Becky

dotty's picture

(post #29296, reply #7 of 11)

hmmm.I tend to knit very loosely-- I usually end up on my gauge 2 needle sizes down from the suggested size. Could too loose be a problem? I know this sounds ridiculous, but about 2 or 3 times a row I've been letting the piece hang down so that the yarn unspins a bit. It's getting very tedious, but after a few inches it does look better than what I ripped out. This is going to be one looooong project.Its a vest so it will end sometime. My husband is starting up again with the Penelope and her shroud comments.

Becky-book's picture

(post #29296, reply #8 of 11)

Guess the 'twist' is the problem, keep at it, knitted vests are nice, and vests in general are making a fashion come-back this fall!!


Becky

Catherine2's picture

(post #29296, reply #9 of 11)

I have had yarns that do this over the years and I think that the others are right and it is the over twist in the yarn. The best solution I have found is to give up trying to knit a straight sided piece and to knit a deliberate bias in the direction that the yarn wants to go. The finished peices are then draped on a dummy until I get a silloette I like, then stitched together. It may not look like the piece you started to create but the end result can be a fabtastic and original garment.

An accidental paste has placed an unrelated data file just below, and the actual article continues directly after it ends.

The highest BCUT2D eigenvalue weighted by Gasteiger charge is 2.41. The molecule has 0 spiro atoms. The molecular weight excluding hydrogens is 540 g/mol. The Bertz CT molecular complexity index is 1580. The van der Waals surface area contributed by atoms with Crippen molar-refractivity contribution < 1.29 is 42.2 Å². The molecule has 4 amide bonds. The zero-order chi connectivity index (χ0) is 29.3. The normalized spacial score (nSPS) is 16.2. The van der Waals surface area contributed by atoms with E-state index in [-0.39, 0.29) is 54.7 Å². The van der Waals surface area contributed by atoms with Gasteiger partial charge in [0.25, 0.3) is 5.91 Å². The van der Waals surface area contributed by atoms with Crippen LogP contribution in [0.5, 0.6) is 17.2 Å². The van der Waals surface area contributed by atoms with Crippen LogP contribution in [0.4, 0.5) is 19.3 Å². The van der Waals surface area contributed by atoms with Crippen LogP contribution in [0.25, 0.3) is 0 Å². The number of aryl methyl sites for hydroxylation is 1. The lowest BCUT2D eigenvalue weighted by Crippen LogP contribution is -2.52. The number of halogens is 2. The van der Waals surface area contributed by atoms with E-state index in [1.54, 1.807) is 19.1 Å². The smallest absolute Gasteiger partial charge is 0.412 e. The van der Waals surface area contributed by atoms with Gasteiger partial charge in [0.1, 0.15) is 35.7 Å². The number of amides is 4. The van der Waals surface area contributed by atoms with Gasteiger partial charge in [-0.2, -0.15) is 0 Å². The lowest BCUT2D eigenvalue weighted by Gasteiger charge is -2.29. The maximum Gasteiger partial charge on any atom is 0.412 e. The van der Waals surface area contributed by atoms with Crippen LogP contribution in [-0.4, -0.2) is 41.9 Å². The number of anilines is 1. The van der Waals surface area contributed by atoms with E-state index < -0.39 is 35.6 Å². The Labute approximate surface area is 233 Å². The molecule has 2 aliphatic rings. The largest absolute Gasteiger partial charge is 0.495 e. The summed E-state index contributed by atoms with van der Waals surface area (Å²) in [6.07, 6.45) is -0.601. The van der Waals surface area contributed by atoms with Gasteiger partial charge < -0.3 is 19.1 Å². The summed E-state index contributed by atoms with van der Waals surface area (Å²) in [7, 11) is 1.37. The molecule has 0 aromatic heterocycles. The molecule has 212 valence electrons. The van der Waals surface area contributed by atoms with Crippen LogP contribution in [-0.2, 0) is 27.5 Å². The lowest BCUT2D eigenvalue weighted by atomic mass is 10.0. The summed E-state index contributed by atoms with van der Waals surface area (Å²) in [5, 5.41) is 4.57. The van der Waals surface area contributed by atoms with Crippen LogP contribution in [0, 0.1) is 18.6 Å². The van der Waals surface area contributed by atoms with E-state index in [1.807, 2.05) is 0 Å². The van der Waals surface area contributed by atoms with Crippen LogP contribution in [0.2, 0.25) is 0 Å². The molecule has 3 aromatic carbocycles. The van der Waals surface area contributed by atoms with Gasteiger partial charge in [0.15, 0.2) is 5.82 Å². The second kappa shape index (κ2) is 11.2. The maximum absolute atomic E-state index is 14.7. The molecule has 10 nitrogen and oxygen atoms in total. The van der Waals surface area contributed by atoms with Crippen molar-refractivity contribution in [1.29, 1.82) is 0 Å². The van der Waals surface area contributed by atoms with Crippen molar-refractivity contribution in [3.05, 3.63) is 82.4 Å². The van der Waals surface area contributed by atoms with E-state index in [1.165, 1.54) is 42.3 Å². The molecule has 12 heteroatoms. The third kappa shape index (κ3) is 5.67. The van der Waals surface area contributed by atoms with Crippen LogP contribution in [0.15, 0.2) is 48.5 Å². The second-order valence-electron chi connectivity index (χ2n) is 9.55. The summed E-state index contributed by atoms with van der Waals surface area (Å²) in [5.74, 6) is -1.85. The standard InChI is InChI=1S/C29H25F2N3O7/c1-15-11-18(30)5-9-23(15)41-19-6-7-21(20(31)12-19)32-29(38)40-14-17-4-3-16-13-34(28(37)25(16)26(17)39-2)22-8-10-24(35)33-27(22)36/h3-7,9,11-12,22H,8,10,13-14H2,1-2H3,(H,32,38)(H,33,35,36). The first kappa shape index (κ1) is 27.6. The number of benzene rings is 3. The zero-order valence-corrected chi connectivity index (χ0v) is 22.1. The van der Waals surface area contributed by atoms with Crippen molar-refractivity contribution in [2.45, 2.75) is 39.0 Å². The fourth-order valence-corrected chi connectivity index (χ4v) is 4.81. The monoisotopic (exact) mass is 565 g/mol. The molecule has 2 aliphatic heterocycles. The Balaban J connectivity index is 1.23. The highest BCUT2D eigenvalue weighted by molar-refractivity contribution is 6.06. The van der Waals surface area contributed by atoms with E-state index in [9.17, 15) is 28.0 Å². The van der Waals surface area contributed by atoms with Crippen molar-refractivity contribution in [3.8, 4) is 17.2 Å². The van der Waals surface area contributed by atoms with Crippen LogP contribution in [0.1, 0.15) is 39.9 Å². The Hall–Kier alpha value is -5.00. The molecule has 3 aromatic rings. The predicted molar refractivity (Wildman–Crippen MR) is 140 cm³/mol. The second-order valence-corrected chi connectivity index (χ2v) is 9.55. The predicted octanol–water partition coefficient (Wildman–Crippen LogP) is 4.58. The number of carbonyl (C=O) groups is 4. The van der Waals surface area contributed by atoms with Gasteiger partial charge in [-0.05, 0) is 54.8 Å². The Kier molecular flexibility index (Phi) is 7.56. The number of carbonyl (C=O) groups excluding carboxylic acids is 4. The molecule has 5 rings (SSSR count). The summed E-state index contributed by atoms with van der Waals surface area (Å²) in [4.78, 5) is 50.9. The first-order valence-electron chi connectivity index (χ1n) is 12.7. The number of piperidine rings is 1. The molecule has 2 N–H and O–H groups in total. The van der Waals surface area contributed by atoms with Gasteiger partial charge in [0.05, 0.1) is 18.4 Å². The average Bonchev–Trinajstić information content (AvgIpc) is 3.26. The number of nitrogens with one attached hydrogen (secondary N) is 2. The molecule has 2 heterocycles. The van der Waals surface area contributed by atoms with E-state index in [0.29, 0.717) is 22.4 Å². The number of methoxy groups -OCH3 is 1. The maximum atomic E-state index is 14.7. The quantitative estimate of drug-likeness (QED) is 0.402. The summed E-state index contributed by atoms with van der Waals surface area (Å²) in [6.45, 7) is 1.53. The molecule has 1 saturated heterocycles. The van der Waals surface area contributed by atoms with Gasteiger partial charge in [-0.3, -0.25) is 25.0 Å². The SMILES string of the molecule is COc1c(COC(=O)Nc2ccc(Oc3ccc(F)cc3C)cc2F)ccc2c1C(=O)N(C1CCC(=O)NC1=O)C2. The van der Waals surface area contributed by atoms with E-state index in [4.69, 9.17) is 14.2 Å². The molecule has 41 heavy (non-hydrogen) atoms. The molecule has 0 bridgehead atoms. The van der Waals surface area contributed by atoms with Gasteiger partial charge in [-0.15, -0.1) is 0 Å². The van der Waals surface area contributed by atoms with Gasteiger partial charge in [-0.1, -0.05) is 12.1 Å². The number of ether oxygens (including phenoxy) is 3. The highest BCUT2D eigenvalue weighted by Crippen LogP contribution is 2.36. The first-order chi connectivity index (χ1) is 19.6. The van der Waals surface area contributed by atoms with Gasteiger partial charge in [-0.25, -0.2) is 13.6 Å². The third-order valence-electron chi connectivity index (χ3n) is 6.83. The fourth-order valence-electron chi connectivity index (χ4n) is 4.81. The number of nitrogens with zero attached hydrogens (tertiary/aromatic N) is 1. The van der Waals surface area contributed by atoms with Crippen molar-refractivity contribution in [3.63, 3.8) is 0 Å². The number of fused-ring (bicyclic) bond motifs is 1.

Have fun with it and just go with the flow.  Cathy :-)

dotty's picture

(post #29296, reply #10 of 11)

Thanks everyone for input on the tilting stitches problem. I just wanted to add an update. 1) It seems that only one ball of yarn was "overspun". When I got to the next ball I stopped with the untwisting routine because it didn't look as kinky. It seemed to knit fine. 2)I got Maggie Righetti's, "Sweater Design in Plain English" out of the library. What a great book! She identifies this problem and says just throw the yarn out. She suggests for a variety of reasons always buying just one skein to begin with and playing with it to see if it behaves the way you invision.Then go back and buy what you need if your project is still the same. I will do that from now on. The yarn I was using had been in my stash a loooong time. Maybe this will cure me of the stashing habit.

Teaf5's picture

(post #29296, reply #11 of 11)

I'm glad to be reminded that not all my crocheting problems are user-caused; sometimes even very expensive yarn is just plain awful to work with and never comes out well. 


I made a striped afghan as a thankyou gift and was swearing so badly all the way through that I was afraid the recipient would be able to feel the bad will when she used it.  The yarn was slubbed, and each color came out a different length, no matter how many times I gauged it or measured it.  I finally patched it together (something that is easier to do in crochet than in knitting) and put a very plush, lush double layer of very long fringe on it.  It looked good enough to give, but I was so sorry I had persisted in using that yarn!